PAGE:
I don’t know about you, but if I was building a new home I wouldn’t put it on a lot next to a garbage incinerator. But even if I did, I wouldn’t then expect the people who ran the garbage incinerator — which was built over 20 years before I got there — to have to pay for smell remediation. Then again, I’m not the Minnesota Twins:
When the new Twins ballpark was sited next to Hennepin County’s garbage burner in downtown Minneapolis, county officials assured state legislators that there wouldn’t be any odor problem despite the proximity to a building that takes in 1,000 tons of garbage a day. Now the county is considering spending an estimated $2.3 million to remodel the building and grounds, about $500,000 of that to deal with odor control.
Two of the county commissioners who attended a briefing on the plans Thursday were not happy to learn that changes to the burner are needed because of the ballpark.
You often hear about this kind of thing with public ballparks. No, not trash specifically, but the situation in which elected officials express their displeasure at finding out about hidden expenses or problems years after the funds were approved for the stadium. You were told that a garbage incinerator a mere 100 feet from a fan promenade wouldn’t present an odor problem? And you believed it? Really?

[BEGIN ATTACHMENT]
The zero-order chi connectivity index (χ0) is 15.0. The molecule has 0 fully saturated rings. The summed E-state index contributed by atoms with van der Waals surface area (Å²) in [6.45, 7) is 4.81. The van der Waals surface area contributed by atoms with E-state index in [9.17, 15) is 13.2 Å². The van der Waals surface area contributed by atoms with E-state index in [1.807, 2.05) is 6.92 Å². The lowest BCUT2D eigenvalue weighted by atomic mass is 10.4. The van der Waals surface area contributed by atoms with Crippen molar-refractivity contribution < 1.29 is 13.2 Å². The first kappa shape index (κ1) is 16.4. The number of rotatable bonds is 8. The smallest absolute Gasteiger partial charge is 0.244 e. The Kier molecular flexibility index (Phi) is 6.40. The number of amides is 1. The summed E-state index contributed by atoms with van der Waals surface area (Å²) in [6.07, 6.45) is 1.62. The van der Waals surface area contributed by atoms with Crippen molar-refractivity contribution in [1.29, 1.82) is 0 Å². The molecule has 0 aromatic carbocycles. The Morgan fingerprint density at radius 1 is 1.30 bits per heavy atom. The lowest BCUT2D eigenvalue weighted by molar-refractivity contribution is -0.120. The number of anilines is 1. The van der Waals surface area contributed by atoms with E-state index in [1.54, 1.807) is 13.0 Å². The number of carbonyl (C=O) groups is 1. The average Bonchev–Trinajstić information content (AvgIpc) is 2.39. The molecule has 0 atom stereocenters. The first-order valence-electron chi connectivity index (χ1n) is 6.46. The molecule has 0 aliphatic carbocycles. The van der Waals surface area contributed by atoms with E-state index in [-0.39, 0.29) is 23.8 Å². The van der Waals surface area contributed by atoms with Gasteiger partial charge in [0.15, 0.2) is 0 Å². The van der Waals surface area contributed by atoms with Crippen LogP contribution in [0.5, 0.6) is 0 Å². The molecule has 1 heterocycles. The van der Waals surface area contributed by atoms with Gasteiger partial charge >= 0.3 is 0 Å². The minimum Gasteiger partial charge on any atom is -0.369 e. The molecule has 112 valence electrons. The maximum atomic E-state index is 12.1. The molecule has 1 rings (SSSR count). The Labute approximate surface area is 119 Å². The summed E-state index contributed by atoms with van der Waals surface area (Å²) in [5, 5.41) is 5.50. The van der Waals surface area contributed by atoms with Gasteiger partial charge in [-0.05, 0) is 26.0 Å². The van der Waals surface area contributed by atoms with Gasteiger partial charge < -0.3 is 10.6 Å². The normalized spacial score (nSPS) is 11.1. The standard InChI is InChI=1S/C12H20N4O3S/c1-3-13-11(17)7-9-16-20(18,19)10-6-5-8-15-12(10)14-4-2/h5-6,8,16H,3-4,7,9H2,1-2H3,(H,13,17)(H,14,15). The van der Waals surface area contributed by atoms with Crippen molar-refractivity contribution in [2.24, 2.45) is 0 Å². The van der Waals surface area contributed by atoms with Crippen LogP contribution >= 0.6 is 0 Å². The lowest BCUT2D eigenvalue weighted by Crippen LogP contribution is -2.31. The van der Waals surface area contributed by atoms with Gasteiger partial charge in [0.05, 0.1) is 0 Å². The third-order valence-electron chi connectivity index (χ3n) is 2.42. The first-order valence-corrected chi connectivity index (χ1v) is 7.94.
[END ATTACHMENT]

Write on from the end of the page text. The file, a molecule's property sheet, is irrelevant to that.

I’d suggest that a little more scrutiny on the front end would have identified this as a potential problem and a little more diligence in the planning stages would have found a cheaper solution to it. Of course, if such scrutiny and diligence were exercised, it’s very likely that the whole idea of giving a billionaire hundreds of millions in public funds for a personal playground and cash machine would have been tabled in the first place.